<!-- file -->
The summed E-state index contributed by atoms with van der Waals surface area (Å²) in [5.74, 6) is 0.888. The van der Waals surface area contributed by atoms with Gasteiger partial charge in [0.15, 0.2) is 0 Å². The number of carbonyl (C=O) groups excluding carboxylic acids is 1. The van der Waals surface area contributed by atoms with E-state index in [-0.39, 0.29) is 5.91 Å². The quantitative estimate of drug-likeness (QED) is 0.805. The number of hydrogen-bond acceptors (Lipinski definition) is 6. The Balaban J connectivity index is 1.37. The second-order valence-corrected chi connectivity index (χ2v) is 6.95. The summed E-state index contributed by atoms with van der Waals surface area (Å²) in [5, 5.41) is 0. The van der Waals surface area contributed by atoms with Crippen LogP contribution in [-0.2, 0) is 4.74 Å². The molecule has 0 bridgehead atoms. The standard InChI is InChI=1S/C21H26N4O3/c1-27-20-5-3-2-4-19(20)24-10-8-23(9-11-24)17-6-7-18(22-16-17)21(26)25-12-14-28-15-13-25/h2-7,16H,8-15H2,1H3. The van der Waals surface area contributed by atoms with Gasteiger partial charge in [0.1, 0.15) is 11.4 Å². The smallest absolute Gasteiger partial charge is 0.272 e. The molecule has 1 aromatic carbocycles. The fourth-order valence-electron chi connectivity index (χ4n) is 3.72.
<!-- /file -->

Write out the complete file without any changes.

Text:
The summed E-state index contributed by atoms with van der Waals surface area (Å²) in [5.74, 6) is 0.888. The van der Waals surface area contributed by atoms with Gasteiger partial charge in [0.15, 0.2) is 0 Å². The number of carbonyl (C=O) groups excluding carboxylic acids is 1. The van der Waals surface area contributed by atoms with E-state index in [-0.39, 0.29) is 5.91 Å². The quantitative estimate of drug-likeness (QED) is 0.805. The number of hydrogen-bond acceptors (Lipinski definition) is 6. The Balaban J connectivity index is 1.37. The second-order valence-corrected chi connectivity index (χ2v) is 6.95. The summed E-state index contributed by atoms with van der Waals surface area (Å²) in [5, 5.41) is 0. The van der Waals surface area contributed by atoms with Crippen LogP contribution in [-0.2, 0) is 4.74 Å². The molecule has 0 bridgehead atoms. The standard InChI is InChI=1S/C21H26N4O3/c1-27-20-5-3-2-4-19(20)24-10-8-23(9-11-24)17-6-7-18(22-16-17)21(26)25-12-14-28-15-13-25/h2-7,16H,8-15H2,1H3. The van der Waals surface area contributed by atoms with Gasteiger partial charge in [0.1, 0.15) is 11.4 Å². The smallest absolute Gasteiger partial charge is 0.272 e. The molecule has 1 aromatic carbocycles. The fourth-order valence-electron chi connectivity index (χ4n) is 3.72.